Pippa Middleton‘s body has become iconicâ€“for better or worseâ€“and it’s no secret that she works hard to get it. The Duchess’ sister revealed months ago that she turned to pilates, in addition to her regular gym training, to get into shape for the royal wedding last spring, but now her instructor has signed a deal to get the plan that made her fit as a Princess out to the masses. Margot Campbell, whose Pilates on the Go website is filled with Pippa’s adulations, signed a deal with lifestyle publisher Hodder to publish a pilates, aerobics, and diet program for the masses. More
Just think how our eating habits have evolved with our busy lifestyle. We shovel in a fast bite at our desk and inhale dinner while standing over the kitchen counter, so we can spend more time on work and errands. We also eat late at night in front of the TV, or even skip meals altogether. Then, think about our food choices: Packaged, processed convenience foods loaded with hidden salt, fat and sugar. (And in the dog days of summer, you may have even opted for a dinner of popsicles or ice cream.) These foods not only do a number on our waistline; they wreak havoc on our hormones. More
The Mayo Clinic Diet. The Longevity Diet. The Raw Foods Detox Diet. Pills, potions, cleanses, superfoods. There are so many diet and nutrition books (and their associated tools) out there claiming to provide the one true blueprint for good health; it’s hard for even the healthiest and best-read among us to know what works and what’s bunk. More
A recent study reminded us that when it comes to weight loss and health, it’s not as simple as calories in, calories out; what we eat is pretty important, too. We know to avoid fried potatoes and sugary sodas, but we should all be fueling up on nutrient-rich calories, not just the diet version of our favorite processed foods. That’s why for this week’s Meatless Monday, we found vegetarian recipes that are packed with superfoods to help you stay slim, young, and healthy without feeling calorie-deprived. More
The takeaways from Harvard’s mega-study on the best and worst foods for weight-loss may not be groundbreaking, but I think that’s kind of the pointâ€”the study measured small lifestyle and diet changes (the kind we could all easily make) and the kind of impact these they have in the long-term.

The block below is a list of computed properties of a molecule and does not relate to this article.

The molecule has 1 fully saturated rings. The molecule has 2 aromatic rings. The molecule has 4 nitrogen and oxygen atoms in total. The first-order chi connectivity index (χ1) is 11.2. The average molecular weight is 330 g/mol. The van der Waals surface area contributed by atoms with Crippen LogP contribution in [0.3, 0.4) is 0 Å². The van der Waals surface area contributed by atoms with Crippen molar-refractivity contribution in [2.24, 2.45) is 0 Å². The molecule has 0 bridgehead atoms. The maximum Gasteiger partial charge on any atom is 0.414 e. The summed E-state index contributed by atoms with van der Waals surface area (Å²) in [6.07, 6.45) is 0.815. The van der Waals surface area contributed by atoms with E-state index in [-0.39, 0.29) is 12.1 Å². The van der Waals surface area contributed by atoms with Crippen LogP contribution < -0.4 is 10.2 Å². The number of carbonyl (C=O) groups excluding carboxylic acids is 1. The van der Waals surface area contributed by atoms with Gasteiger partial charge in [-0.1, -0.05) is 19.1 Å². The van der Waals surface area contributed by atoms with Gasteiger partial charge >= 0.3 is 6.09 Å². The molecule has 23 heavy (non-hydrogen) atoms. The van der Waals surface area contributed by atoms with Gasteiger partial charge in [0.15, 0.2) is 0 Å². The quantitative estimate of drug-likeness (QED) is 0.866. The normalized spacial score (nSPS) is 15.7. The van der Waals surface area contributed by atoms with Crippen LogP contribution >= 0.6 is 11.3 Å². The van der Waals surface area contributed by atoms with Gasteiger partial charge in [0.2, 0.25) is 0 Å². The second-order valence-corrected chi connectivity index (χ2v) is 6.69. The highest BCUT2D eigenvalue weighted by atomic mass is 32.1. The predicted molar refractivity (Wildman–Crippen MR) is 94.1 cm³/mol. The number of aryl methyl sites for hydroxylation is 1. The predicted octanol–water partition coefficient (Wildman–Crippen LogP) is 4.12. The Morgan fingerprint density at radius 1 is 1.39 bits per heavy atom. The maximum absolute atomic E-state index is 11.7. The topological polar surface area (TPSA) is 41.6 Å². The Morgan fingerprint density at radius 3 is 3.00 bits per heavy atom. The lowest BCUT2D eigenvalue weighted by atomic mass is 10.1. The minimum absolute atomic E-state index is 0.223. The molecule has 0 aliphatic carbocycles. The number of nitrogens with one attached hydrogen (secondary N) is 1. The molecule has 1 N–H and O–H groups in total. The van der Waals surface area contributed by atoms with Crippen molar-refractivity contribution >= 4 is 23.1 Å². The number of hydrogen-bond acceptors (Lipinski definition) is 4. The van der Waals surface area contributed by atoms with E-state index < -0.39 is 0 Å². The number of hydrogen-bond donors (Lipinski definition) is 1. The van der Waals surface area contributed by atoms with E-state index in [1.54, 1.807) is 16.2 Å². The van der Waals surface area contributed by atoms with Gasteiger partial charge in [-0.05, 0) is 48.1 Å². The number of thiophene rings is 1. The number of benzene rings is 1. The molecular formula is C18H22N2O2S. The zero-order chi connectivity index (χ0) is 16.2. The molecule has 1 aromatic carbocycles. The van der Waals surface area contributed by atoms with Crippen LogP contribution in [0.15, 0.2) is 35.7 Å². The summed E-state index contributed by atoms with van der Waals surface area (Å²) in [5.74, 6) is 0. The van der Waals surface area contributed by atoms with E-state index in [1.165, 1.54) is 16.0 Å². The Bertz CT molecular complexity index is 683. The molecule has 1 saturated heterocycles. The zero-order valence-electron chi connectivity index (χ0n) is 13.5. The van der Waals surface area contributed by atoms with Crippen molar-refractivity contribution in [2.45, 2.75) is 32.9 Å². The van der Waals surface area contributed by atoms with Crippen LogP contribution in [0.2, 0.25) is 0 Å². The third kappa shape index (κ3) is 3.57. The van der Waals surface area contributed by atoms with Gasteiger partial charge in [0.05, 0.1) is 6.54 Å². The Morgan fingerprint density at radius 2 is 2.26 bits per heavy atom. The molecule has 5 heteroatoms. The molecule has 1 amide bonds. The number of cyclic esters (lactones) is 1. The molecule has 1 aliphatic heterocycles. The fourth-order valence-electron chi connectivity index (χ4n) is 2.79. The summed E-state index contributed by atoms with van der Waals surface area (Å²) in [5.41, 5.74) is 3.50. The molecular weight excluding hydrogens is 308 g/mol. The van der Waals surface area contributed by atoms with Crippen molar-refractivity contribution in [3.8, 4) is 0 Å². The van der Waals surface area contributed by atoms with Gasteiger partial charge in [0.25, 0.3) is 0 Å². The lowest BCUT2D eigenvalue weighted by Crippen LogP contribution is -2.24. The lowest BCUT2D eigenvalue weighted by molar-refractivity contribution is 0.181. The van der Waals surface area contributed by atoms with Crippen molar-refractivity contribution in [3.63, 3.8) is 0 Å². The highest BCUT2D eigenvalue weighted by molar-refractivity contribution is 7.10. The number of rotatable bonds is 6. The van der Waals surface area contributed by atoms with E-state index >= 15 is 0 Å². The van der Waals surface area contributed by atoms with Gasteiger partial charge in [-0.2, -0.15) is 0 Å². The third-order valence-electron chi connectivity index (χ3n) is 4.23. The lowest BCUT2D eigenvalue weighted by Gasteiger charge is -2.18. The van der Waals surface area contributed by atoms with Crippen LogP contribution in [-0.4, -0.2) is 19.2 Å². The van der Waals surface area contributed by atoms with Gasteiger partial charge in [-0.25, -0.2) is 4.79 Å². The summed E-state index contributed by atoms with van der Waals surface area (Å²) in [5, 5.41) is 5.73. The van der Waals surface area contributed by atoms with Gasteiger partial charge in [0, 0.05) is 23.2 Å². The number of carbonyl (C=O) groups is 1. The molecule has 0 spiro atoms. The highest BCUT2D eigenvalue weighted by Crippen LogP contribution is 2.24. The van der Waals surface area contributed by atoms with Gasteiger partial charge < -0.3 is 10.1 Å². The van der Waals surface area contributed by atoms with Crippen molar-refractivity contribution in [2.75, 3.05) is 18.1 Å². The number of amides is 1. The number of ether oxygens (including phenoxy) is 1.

Yes, we all know potato chips aren’t exactly apples. But I am kind of surprised to find out that they’re the food most corresponded with weight gain. Is this because potato chips are independently extra bad for you, or because of the associations between potato chips and a certain kind of diet or lifestyle? We don’t know. But I still might think twice next time I’m about to eat some. More
Researchers have known for years that physical stress is detrimental to our health and well-being. It is only recently, however, that psychological stress has become linked to a number of health complaints. In fact, a study conducted by researcher Paula Rhode, PhD and her colleagues revealed that higher stress and depression were linked with weight regain, typically due to seeking comfort from food, especially calories from fat.
How we handle stress is up to us, but it could make a difference in weight loss success. More
Sometimes there’s a thin line between healthy and unhealthy behavior. And one day in my early twenties, I realized Iâ€™d stepped over it. I suffered from anorexia after collegeâ€”back then I obsessively monitored food labels to make sure my meals added up to less than 800 calories per day. Iâ€™d left that nonsense behind years ago. But there I was standing alone in a Marthaâ€™s Vineyard grocery store aisle, agonizing over the nutritional content of various tortilla wraps while my friends breezed by, talking and laughing and loading their communal cart with burgers and chips and macaroni.
Sure, instead of obsessing over calorie and fat content I was carefully examining the ingredient
lists of each brand. But it still felt disturbingly familiar.
Was it? More